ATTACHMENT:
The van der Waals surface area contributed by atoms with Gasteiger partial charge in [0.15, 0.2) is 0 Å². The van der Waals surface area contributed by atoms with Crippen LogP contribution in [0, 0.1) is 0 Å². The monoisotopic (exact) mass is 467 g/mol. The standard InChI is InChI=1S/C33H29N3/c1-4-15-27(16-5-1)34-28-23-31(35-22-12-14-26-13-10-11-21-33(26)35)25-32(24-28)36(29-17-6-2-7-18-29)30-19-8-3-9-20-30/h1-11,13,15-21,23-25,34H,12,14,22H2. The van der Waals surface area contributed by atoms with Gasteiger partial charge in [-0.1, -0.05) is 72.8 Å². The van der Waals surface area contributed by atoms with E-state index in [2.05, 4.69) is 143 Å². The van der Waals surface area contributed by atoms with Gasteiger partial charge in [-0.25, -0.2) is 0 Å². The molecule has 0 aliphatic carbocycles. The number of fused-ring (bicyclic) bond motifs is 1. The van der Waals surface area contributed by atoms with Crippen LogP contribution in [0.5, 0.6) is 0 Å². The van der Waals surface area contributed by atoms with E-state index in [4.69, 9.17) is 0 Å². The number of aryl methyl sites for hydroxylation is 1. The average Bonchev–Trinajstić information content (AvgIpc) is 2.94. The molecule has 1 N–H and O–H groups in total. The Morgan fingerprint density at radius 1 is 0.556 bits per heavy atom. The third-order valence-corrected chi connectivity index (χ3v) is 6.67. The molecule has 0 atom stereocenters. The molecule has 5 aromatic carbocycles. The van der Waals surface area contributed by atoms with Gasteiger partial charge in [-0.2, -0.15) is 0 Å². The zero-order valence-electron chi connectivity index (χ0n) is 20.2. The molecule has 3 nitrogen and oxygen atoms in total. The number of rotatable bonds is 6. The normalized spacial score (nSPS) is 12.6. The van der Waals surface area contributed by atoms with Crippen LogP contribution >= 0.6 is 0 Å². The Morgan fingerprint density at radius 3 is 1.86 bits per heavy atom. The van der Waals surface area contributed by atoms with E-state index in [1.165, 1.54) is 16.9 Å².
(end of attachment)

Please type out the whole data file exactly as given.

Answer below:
The van der Waals surface area contributed by atoms with Gasteiger partial charge in [0.15, 0.2) is 0 Å². The van der Waals surface area contributed by atoms with Crippen LogP contribution in [0, 0.1) is 0 Å². The monoisotopic (exact) mass is 467 g/mol. The standard InChI is InChI=1S/C33H29N3/c1-4-15-27(16-5-1)34-28-23-31(35-22-12-14-26-13-10-11-21-33(26)35)25-32(24-28)36(29-17-6-2-7-18-29)30-19-8-3-9-20-30/h1-11,13,15-21,23-25,34H,12,14,22H2. The van der Waals surface area contributed by atoms with Gasteiger partial charge in [-0.1, -0.05) is 72.8 Å². The van der Waals surface area contributed by atoms with E-state index in [2.05, 4.69) is 143 Å². The van der Waals surface area contributed by atoms with Gasteiger partial charge in [-0.25, -0.2) is 0 Å². The molecule has 0 aliphatic carbocycles. The number of fused-ring (bicyclic) bond motifs is 1. The van der Waals surface area contributed by atoms with Crippen LogP contribution in [0.5, 0.6) is 0 Å². The van der Waals surface area contributed by atoms with E-state index in [4.69, 9.17) is 0 Å². The number of aryl methyl sites for hydroxylation is 1. The average Bonchev–Trinajstić information content (AvgIpc) is 2.94. The molecule has 1 N–H and O–H groups in total. The Morgan fingerprint density at radius 1 is 0.556 bits per heavy atom. The third-order valence-corrected chi connectivity index (χ3v) is 6.67. The molecule has 0 atom stereocenters. The molecule has 5 aromatic carbocycles. The van der Waals surface area contributed by atoms with Gasteiger partial charge in [-0.2, -0.15) is 0 Å². The zero-order valence-electron chi connectivity index (χ0n) is 20.2. The molecule has 3 nitrogen and oxygen atoms in total. The number of rotatable bonds is 6. The normalized spacial score (nSPS) is 12.6. The van der Waals surface area contributed by atoms with Crippen LogP contribution >= 0.6 is 0 Å². The Morgan fingerprint density at radius 3 is 1.86 bits per heavy atom. The van der Waals surface area contributed by atoms with E-state index in [1.165, 1.54) is 16.9 Å².